Payment for the gig worker’s services is done through the platform, which charges the gig worker a fee or percentage for each job the gig worker obtains through the platform. Gig workers usually work for their clients or customers on a short-term or one-time basis—for example, a gig worker might be hired to help design an app or pick up a client’s laundry or clean a house. In some situations, the gig worker and client may enter into a separate agreement through the platform setting forth the terms of the work or project.

Gig workers provide many different types of services—Uber and Lyft driving being the most well known. Other types of projects and work that gig workers perform include:

  • household services, such as household moving and cleaning (for example, through TaskRabbit and Handy)
  • a variety of business services, such as accounting, marketing, and design services (for example, through Freelancer and Upwork)
  • design work (for example, through 99designs and Visual.ly)
  • coding and other types of hi-tech services (for example, through GetACoder)
  • food and grocery delivery services (for example, through Instacart and Postmates), and
  • health and medical care (for example, through Heal and Pager).

No one knows exactly how many people work in the gig economy. Estimates range from 600,000 to 2.5 million workers, with around 400,000 people driving for Uber alone. But the number is growing rapidly, and is expected to double by the year 2020. Some people obtain all or most of their work through one or more online hiring platforms. Most people, however, use such platforms when they are first starting out or to supplement work they obtain through more traditional means. The gig economy is referred to by various names including the on-demand economy, the sharing economy, the peer-to-peer economy, and the matching economy.

The vast majority of gig workers are self-employed independent contractors for tax purposes, not employees of the hiring platforms they work with or their clients or customers. In effect, when you become a gig worker—whether full or part time, you are running your own one-owner small business (also called a sole proprietorship).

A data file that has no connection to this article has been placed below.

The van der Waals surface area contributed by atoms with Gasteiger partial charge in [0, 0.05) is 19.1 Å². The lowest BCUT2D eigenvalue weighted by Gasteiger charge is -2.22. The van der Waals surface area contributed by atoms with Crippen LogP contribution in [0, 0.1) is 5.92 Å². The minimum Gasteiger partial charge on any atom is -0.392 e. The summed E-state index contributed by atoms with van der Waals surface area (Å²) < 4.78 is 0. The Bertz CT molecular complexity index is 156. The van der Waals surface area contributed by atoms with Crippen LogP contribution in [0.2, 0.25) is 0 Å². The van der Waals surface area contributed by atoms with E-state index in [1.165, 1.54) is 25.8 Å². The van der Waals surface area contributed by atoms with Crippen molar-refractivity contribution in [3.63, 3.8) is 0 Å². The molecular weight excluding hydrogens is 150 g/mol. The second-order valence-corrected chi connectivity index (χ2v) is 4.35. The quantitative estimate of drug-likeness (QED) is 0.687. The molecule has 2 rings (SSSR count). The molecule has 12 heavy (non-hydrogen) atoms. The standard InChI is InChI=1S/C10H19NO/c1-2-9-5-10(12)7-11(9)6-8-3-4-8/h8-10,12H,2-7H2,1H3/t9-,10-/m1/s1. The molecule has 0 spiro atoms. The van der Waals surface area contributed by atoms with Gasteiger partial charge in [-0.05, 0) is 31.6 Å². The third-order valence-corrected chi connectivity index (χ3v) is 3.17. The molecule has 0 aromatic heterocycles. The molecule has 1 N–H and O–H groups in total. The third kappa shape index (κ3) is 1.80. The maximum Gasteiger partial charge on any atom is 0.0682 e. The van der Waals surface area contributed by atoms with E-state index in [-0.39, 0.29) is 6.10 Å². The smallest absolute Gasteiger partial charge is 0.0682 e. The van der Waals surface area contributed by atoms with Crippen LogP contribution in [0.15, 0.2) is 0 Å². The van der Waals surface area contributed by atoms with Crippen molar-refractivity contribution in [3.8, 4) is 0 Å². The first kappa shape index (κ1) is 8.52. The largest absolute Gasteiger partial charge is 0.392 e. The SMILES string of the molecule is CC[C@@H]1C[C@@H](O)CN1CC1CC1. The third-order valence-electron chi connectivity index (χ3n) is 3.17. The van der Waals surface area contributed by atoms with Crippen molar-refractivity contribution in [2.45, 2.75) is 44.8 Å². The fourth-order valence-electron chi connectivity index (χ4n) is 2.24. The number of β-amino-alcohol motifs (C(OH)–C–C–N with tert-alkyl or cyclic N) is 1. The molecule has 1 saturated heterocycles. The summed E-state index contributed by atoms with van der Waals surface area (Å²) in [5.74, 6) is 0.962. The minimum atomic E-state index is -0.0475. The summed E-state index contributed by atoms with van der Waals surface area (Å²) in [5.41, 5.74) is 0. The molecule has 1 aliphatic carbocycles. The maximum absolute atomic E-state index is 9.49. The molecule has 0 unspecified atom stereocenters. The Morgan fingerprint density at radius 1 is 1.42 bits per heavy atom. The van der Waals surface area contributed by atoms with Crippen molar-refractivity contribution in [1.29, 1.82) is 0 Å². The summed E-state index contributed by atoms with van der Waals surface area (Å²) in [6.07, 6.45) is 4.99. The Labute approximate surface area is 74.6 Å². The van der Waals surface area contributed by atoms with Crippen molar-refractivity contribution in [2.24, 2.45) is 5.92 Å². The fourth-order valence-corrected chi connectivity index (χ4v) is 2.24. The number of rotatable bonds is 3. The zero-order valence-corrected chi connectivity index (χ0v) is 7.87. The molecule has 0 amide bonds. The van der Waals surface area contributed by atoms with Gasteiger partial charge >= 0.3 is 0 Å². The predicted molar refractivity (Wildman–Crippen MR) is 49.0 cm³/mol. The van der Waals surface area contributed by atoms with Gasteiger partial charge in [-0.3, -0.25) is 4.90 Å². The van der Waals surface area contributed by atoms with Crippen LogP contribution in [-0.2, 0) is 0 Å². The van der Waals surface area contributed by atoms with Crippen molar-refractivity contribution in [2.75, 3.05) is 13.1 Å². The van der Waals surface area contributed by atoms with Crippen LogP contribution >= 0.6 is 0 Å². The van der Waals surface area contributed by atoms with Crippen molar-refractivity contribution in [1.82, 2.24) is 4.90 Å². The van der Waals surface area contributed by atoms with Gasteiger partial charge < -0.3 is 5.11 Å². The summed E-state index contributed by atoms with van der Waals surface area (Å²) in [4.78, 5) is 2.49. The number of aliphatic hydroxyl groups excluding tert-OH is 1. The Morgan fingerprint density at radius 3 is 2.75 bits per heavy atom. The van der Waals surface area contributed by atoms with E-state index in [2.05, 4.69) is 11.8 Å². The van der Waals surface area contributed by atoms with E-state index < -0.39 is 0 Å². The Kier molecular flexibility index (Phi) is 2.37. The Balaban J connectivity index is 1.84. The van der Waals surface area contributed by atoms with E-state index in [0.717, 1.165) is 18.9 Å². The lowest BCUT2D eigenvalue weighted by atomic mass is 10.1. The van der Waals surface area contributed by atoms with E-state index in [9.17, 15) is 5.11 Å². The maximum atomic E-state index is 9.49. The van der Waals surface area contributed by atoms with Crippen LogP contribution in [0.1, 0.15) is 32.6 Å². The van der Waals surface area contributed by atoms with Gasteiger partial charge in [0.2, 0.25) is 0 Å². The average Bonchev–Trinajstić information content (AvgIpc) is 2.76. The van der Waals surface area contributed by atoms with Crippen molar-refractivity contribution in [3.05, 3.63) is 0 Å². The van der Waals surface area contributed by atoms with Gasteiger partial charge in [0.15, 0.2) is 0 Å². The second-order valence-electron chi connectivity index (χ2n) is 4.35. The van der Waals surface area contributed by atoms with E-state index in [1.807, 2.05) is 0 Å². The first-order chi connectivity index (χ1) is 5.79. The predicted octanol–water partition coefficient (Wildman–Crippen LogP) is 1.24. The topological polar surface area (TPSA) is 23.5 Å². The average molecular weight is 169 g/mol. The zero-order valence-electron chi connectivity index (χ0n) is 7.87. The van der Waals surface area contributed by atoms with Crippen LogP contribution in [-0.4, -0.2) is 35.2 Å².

Employees don’t need to worry much about taxes. All or most of their taxes are withheld from their paychecks by their employers and paid directly to the IRS and state tax department. The employer calculates how much to withhold and employees don’t take deductions for business expenses. The employee’s only responsibility is to file a tax return with the IRS and state tax department each year.

When you become a gig worker, your tax life changes dramatically. Because you’re running your own business, you may deduct virtually all the expenses you incur to earn your gig income. As an independent contractor, your employer doesn’t pay any of the taxes due on your gig income. Instead, you are responsible for paying all your taxes directly to the IRS and your state. This requires periodic tax filings you probably never made before. You will also have to calculate how much you owe. You’ll need to keep accurate records of your gig business income and expenses. And the tax return you file each year will likely be more complicated than the ones you filed before you became a gig worker.

Unfortunately, most hiring platforms provide little or no information about, or help with, the taxes gig workers must pay. Many gig workers are woefully ignorant about taxes. One recent survey of gig workers found that:

  • one-third did not know they are required to file quarterly estimated payments with the IRS
  • more than one-third did not understand what kind of records they need to keep for tax purposes
  • over 40% did not know how much tax they would owe on their gig income or set aside any money to pay such taxes, and
  • almost half did not know about the deductions they could claim to reduce the tax they had to pay on their gig income.

Such ignorance can be very costly—for example, every dollar in deductions you fail to claim could cost you over 40 cents in extra taxes, while failure to timely pay estimated tax can result in costly penalties.

This guide is intended to fill this tax knowledge gap.